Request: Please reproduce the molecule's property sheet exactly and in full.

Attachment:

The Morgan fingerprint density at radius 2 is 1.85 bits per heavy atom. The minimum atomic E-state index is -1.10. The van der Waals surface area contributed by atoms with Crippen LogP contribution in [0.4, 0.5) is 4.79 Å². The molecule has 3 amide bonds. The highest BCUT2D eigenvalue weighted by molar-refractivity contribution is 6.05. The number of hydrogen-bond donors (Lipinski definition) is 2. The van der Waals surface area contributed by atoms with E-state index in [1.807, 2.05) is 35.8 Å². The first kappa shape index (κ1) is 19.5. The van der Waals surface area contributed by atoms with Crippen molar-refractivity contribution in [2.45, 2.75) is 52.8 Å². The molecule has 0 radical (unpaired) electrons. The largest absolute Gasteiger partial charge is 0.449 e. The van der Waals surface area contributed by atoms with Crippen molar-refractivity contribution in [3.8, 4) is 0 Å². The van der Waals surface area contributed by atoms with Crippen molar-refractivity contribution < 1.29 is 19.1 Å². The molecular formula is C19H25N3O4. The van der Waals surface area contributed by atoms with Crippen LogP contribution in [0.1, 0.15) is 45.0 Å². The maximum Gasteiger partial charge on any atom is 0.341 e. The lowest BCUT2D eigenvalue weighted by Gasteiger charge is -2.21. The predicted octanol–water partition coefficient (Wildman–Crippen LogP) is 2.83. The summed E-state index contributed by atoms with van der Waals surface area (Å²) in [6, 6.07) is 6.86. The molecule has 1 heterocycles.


The Morgan fingerprint density at radius 2 is 1.85 bits per heavy atom. The minimum atomic E-state index is -1.10. The van der Waals surface area contributed by atoms with Crippen LogP contribution in [0.4, 0.5) is 4.79 Å². The molecule has 3 amide bonds. The highest BCUT2D eigenvalue weighted by molar-refractivity contribution is 6.05. The number of hydrogen-bond donors (Lipinski definition) is 2. The van der Waals surface area contributed by atoms with E-state index in [1.807, 2.05) is 35.8 Å². The first kappa shape index (κ1) is 19.5. The van der Waals surface area contributed by atoms with Crippen molar-refractivity contribution in [2.45, 2.75) is 52.8 Å². The molecule has 0 radical (unpaired) electrons. The largest absolute Gasteiger partial charge is 0.449 e. The van der Waals surface area contributed by atoms with Crippen molar-refractivity contribution in [3.8, 4) is 0 Å². The van der Waals surface area contributed by atoms with Crippen molar-refractivity contribution < 1.29 is 19.1 Å². The molecular formula is C19H25N3O4. The van der Waals surface area contributed by atoms with Crippen LogP contribution in [0.1, 0.15) is 45.0 Å². The maximum Gasteiger partial charge on any atom is 0.341 e. The lowest BCUT2D eigenvalue weighted by Gasteiger charge is -2.21. The predicted octanol–water partition coefficient (Wildman–Crippen LogP) is 2.83. The summed E-state index contributed by atoms with van der Waals surface area (Å²) in [6, 6.07) is 6.86. The molecule has 1 heterocycles.